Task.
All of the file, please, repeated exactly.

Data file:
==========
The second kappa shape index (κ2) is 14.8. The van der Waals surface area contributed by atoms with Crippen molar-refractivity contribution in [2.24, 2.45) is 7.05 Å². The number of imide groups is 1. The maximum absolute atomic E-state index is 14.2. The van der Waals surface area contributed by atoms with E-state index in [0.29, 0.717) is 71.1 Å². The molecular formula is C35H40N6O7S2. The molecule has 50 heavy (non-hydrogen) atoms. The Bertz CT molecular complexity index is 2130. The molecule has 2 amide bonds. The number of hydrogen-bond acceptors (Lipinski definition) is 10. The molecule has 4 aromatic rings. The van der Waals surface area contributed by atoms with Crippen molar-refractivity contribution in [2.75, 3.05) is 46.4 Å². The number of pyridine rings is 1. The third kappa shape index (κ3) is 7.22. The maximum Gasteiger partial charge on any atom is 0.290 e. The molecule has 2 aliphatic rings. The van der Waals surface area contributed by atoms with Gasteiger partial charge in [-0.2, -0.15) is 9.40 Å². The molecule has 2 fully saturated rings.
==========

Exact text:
The second kappa shape index (κ2) is 14.8. The van der Waals surface area contributed by atoms with Crippen molar-refractivity contribution in [2.24, 2.45) is 7.05 Å². The number of imide groups is 1. The maximum absolute atomic E-state index is 14.2. The van der Waals surface area contributed by atoms with E-state index in [0.29, 0.717) is 71.1 Å². The molecular formula is C35H40N6O7S2. The molecule has 50 heavy (non-hydrogen) atoms. The Bertz CT molecular complexity index is 2130. The molecule has 2 amide bonds. The number of hydrogen-bond acceptors (Lipinski definition) is 10. The molecule has 4 aromatic rings. The van der Waals surface area contributed by atoms with Crippen molar-refractivity contribution in [2.75, 3.05) is 46.4 Å². The number of pyridine rings is 1. The third kappa shape index (κ3) is 7.22. The maximum Gasteiger partial charge on any atom is 0.290 e. The molecule has 2 aliphatic rings. The van der Waals surface area contributed by atoms with Gasteiger partial charge in [-0.2, -0.15) is 9.40 Å². The molecule has 2 fully saturated rings.